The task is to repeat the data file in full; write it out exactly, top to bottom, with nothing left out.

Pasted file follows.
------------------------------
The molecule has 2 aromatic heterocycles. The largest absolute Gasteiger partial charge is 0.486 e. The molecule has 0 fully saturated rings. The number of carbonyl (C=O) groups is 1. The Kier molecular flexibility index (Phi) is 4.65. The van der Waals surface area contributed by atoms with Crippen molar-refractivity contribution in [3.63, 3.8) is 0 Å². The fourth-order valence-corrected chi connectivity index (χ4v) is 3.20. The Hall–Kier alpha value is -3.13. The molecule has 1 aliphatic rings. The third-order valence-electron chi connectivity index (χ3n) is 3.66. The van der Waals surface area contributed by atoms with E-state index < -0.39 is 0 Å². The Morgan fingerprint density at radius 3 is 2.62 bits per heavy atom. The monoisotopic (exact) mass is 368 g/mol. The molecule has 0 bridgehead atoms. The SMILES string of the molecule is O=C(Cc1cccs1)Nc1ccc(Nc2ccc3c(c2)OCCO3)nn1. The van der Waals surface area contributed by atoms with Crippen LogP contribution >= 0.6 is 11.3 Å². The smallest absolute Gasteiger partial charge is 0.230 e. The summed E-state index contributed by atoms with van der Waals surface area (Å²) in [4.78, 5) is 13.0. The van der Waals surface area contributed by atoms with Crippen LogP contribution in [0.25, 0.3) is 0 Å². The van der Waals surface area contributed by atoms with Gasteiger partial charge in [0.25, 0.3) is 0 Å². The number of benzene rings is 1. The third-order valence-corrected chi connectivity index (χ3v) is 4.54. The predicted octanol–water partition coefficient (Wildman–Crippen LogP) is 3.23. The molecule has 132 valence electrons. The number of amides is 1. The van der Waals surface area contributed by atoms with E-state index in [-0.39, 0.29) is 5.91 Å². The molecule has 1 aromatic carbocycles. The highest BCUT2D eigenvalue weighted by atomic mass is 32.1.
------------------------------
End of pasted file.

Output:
The molecule has 2 aromatic heterocycles. The largest absolute Gasteiger partial charge is 0.486 e. The molecule has 0 fully saturated rings. The number of carbonyl (C=O) groups is 1. The Kier molecular flexibility index (Phi) is 4.65. The van der Waals surface area contributed by atoms with Crippen molar-refractivity contribution in [3.63, 3.8) is 0 Å². The fourth-order valence-corrected chi connectivity index (χ4v) is 3.20. The Hall–Kier alpha value is -3.13. The molecule has 1 aliphatic rings. The third-order valence-electron chi connectivity index (χ3n) is 3.66. The van der Waals surface area contributed by atoms with E-state index < -0.39 is 0 Å². The Morgan fingerprint density at radius 3 is 2.62 bits per heavy atom. The monoisotopic (exact) mass is 368 g/mol. The molecule has 0 bridgehead atoms. The SMILES string of the molecule is O=C(Cc1cccs1)Nc1ccc(Nc2ccc3c(c2)OCCO3)nn1. The van der Waals surface area contributed by atoms with Crippen LogP contribution >= 0.6 is 11.3 Å². The smallest absolute Gasteiger partial charge is 0.230 e. The summed E-state index contributed by atoms with van der Waals surface area (Å²) in [4.78, 5) is 13.0. The van der Waals surface area contributed by atoms with Crippen LogP contribution in [0.25, 0.3) is 0 Å². The van der Waals surface area contributed by atoms with Gasteiger partial charge in [0.25, 0.3) is 0 Å². The number of benzene rings is 1. The third-order valence-corrected chi connectivity index (χ3v) is 4.54. The predicted octanol–water partition coefficient (Wildman–Crippen LogP) is 3.23. The molecule has 132 valence electrons. The number of amides is 1. The van der Waals surface area contributed by atoms with E-state index in [-0.39, 0.29) is 5.91 Å². The molecule has 1 aromatic carbocycles. The highest BCUT2D eigenvalue weighted by atomic mass is 32.1.